Simba will today, in July 2009, still be able to live in abundance for the months when the migrations begin, and will most likely continue to be able to do so in future years-or at least for as long as the Great Migration from the Serengeti continues to take place. But a year has twelve months, and the remaining nine months of the year in the Masai Mara have changed dramatically in recent years. Since the early 1990s, the numbers of gnus, giraffes, zebras, and warthogs resident in the region have declined by almost 80%, and I saw only one single lioness at the Olare Orok river in September 2007. In April and May 2009, the lions of the Musiara Marsh pride left their protected reserves in the Masai Mara to hunt, sometimes even killing domesticated animals in nearby settlements. Some of the lions fell victim to poisoned decoys, and others to Masai spears. The reason for the decline in the animal population in the region is the increasing use of the land for agriculture. The Masai had previously lived for hundreds of years as nomadic cattle breeders in largely peaceful coexistence with the wild animals of the region. In spite of periodic problems, the Masai never killed large enough numbers of predators to influence the population in the long term, the way that European societies did. And because the Masai don't eat game, they didn't threaten the ungulate populations either. But the powers that be then began to persuade the Masai to settle and to form so-called Group Ranches (a kind of farming cooperative) within the Masai Mara.

These Group Ranches only marginally affected the animal population in the Masai Mara, up to the point when the World Bank decided it would be a good idea to plant wheat on the fertile land surrounding the Mara region. And, contrary to any useful social or socio-political aims, this wheat was not even intended for consumption by the hungry of Kenya's north, where the population has been dependent on food aid for decades. Western civilizations have ignored the effects of massed agriculture on nature and indigenous animal populations for hundreds of years, and the wheat harvest from the Mara region is nearly all exported, serving almost exclusively to pay back loans to the World Bank. Kenyans do not generally eat wheat products but are nevertheless, along with the indigenous animals, having their natural habitat increasingly constricted by ever larger wheat fields. At the current rate, the entire northern Mara will probably have been ploughed up within the next twenty years-and, at the end of the day, nature reserves don't really interest bankers or land speculators. Greed will most likely not stop at the borders of the Masai Mara (the northern part of the Serengeti natural heritage area), and one thing is certain: if the Masai Mara dies, the entire Serengeti ecosystem in its current form and with its high degree of biodiversity, will die with it. The current population of over two million gnus can only find sufficient food if it is able to makes its annual 2,000km migration through the region on its search for fresh grass. If the Masai Mara ceases to be a food reservoir for three months of every year, a radical reduction of the gnu population-possibly by as much as 80%-will result. The logical consequence of this decimation would be a corresponding decline in the predator population, as is already happening in other areas of the world. And the population of the western world will probably look on regretfully, safe in the knowledge that we have once again sacrificed hundreds of millions of years of evolution for the sake of a few quick dollars. That's what we have always done, and we can look at lions and other wild animals in the zoo anyway. But zoo animals-born and raised in captivity-are almost completely degenerated and have only their name and their outward appearance in common with their cousins who still live in the wild.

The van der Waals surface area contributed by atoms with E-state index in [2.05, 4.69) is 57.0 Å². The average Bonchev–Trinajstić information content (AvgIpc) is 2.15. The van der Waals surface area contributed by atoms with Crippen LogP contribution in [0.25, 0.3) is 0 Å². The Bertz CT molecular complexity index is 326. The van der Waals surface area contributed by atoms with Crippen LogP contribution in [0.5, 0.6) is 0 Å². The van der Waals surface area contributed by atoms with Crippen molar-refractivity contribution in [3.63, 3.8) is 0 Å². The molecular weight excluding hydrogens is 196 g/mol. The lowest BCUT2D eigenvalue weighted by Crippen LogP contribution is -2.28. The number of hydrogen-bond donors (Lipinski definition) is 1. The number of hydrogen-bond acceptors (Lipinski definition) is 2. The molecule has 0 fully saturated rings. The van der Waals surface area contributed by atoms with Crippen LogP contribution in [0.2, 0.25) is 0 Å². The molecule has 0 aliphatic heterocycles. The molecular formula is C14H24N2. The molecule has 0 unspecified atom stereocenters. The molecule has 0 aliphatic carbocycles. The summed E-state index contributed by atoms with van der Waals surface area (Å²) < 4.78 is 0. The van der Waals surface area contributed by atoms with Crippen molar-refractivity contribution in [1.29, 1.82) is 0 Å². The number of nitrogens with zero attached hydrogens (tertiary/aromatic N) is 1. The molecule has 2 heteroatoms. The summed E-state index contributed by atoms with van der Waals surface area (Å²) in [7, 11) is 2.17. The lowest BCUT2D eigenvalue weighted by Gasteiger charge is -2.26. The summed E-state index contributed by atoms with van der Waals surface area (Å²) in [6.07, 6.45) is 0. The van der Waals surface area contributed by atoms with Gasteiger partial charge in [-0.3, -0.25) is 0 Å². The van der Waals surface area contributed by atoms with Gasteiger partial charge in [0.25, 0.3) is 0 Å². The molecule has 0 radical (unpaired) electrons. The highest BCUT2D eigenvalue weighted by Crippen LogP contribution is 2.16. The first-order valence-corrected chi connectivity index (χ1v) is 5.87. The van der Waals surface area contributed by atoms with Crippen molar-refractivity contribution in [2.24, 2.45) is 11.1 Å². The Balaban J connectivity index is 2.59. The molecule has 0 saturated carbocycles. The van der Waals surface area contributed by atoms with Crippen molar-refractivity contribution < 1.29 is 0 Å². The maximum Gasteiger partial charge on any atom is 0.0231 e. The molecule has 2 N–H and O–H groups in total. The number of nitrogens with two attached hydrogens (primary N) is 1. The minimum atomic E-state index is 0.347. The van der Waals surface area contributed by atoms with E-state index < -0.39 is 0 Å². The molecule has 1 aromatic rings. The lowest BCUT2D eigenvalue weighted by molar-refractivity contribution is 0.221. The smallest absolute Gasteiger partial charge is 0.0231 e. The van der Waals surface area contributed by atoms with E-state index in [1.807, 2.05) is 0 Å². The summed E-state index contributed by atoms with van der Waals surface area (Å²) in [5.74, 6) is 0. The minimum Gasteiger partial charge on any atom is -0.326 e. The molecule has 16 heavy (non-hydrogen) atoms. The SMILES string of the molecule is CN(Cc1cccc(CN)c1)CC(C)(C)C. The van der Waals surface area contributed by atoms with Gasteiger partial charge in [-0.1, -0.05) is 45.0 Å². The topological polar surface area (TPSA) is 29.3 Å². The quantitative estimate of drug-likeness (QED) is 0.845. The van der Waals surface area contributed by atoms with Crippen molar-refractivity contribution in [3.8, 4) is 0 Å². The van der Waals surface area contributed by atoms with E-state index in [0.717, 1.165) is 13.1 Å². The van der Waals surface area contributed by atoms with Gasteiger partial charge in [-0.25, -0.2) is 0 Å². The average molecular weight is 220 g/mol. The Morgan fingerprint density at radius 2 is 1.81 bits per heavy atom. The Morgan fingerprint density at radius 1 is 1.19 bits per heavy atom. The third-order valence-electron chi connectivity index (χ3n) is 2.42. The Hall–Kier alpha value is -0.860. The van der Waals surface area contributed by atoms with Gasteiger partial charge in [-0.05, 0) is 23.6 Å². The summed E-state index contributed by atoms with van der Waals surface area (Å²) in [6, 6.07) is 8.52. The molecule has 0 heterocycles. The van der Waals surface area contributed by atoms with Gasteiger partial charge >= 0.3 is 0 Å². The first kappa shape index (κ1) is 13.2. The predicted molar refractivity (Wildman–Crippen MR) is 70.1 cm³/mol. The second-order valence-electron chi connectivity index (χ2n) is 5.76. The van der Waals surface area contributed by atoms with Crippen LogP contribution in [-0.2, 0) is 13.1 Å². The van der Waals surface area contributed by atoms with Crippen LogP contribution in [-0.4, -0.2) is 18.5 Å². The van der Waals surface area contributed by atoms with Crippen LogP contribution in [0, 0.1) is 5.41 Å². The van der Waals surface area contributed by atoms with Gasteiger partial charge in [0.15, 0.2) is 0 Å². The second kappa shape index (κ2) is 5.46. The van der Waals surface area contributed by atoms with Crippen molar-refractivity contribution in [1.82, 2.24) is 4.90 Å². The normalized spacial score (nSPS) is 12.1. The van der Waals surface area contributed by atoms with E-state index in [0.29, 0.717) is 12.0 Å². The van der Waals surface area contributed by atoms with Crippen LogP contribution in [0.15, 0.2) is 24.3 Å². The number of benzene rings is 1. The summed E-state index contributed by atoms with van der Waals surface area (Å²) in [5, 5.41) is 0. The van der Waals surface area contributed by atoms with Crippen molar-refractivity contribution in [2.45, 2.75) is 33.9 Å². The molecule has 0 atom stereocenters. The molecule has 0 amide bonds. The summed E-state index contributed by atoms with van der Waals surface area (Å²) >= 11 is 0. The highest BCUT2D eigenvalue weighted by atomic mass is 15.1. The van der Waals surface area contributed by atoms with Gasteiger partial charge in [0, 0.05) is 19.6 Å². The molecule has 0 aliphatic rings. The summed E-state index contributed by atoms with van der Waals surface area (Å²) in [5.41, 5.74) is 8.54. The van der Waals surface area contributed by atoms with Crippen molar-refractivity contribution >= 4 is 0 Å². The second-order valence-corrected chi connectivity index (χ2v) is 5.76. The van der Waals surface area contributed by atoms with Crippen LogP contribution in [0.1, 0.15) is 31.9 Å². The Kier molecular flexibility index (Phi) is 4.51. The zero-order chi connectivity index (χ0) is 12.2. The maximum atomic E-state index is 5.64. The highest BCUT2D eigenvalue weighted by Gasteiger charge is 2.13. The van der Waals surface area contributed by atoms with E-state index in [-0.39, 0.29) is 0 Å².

Today, there are still enough lions in the Masai Mara, and Simba is sure to do his best to ensure that it stays that way for as long as possible. But we are very unlikely to meet his great-grandchildren-I don't believe that the negative developments in the Masai Mara can be stopped in time or reversed. Such a development would involve the entire human race re-thinking the reasons for its existence and the value of its relationship with nature and the environment. The current economic crisis underscores the unlikelihood of a human re-think. The gambler's mentality that ruled the global economy before the crisis is back as if nothing had happened, and the developed world is once again playing its games at the expense of the so-called "third world" and the environment. Nearly everybody seems to work on the same "After us, the deluge" principle as Madame Pompadour. The deluge that followed her was the French Revolution, but nobody knows what form the next deluge will take or just how serious it will be. Maybe we should all try a little harder to prevent things from going that far.

 

August 2009 © by Uwe Skrzypczak